We're Live Bangla Thursday, May 06, 2021

Myanmar has no easy way back to elections

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People are seen during a demonstration against the military coup in Yangon on Feb 16, 2021. PHOTO: EPA-EFE

The political journey of Thailand's Prime Minister Prayut Chan-o-cha offers a playbook of sorts for Myanmar's coup-maker Min Aung Hlaing.

In 2014, then army chief Prayut staged a coup and suppressed pro-democracy activists and politicians from the ousted Pheu Thai Party. He oversaw the drafting of a new Constitution that made it harder for Pheu Thai to return, and then held an election in 2019 which rebranded him as a civilian politician.

Myanmar's Senior General Min Aung Hlaing, who seized power on Feb 1, appears to be putting those set pieces in place.

His chief rival, the leader of the National League for Democracy party, Ms Aung San Suu Kyi, is now detained under charges that could rule her out of any future election - even if she is freed again.

Various organs of his newly constituted military regime repeat ad nauseam yet unsubstantiated allegations of massive fraud in the Nov 8 election, which the NLD won emphatically, as well as the promise to work towards free elections after the one-year state of emergency.

Meanwhile, he is courting ethnic minority politicians earlier snubbed by Ms Suu Kyi to give ballast to a possible future quasi-civilian government once again led by military proxies.

The Myanmar general's problem, though, is that his country is not polarised.

While some sections of Thai society welcomed the 2014 coup and still genuinely support Mr Prayut, most people in Myanmar hold its military in contempt.

The NLD won 83 per cent of contested seats in last year's election not because its first-term government performed well, but because voters were anxious to deny the military - which is guaranteed a quarter of parliamentary seats - any constitutional path back to power.

But the Tatmadaw, as the military is called, seized power in the end, ending a 10-year experiment under which it steadily lost ground in the civilian-military power sharing arrangement.

Ruthless and well-resourced, the Tatmadaw fully intends to maintain its grip even if that means rolling back a decade's worth of progress, say analysts.

The regime has arrested some 400 people so far and amended the law to allow for indefinite detention without trial. Internet shutdowns nationwide are now common, the most recent being on Monday (Feb 15) and Tuesday between 1am and 9am. A draconian cyber security Bill which gives the junta sweeping and invasive powers could be enacted at any moment.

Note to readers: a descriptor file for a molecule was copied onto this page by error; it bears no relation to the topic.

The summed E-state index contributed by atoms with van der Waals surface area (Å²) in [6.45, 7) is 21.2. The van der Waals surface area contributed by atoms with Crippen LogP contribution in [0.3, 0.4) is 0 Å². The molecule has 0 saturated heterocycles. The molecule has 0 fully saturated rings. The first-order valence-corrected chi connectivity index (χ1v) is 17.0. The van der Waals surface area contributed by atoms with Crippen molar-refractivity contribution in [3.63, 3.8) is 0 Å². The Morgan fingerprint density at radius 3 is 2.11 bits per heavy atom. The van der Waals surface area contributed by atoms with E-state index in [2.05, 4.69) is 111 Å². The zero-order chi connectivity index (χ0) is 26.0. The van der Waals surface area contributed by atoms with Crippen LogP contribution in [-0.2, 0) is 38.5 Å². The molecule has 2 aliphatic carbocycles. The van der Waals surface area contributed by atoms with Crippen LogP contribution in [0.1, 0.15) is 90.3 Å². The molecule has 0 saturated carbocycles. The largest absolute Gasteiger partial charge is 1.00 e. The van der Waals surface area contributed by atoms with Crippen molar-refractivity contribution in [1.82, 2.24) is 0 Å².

But all that has not deterred people from gathering to support civil servants boycotting work, nor prevented them from spontaneously parking their cars in the middle of the road to block army trucks transporting soldiers to protest spots. A growing civil disobedience movement has disrupted banking, health services and railway networks.

Police attempts to disperse protests have left one person brain dead and many others with rubber-bullet injuries.

But Myanmar's older generation knows the real guns have yet to be drawn. In 1988, thousands of people were killed or jailed when the then ruling junta cracked down on pro-democracy protesters.

"Up until now, we can say that both sides have been showing restraint," says political analyst Khin Zaw Win. "That could change at any time."

Another political analyst, who has been involved in Myanmar's peace process and who asked not to be named, said current conditions are not conducive for any sort of negotiation that might avert tragedy.

"The street protesters demand that Aung San Suu Kyi be released, and the 2020 election results be honoured," he said. "The Tatmadaw insists it wants to tackle election fraud and hold a new election. These two positions are very different. Negotiation is almost impossible."

Dr Khin Zaw Win, however, thinks there is still room for mediation through a third party like the United Nations, and if more stakeholders such as ethnic minorities are involved.

Until then, locals are rueing the missed opportunities for a country still struggling to cope with the Covid-19 pandemic.

"It is like playing snakes and ladders," said Dr Maung Maung Lay, vice-president of the Union of Myanmar Federation of Chambers of Commerce and Industry. "The snake swallowed us and we are trying to climb the ladder… We are not sure how we are going to climb back."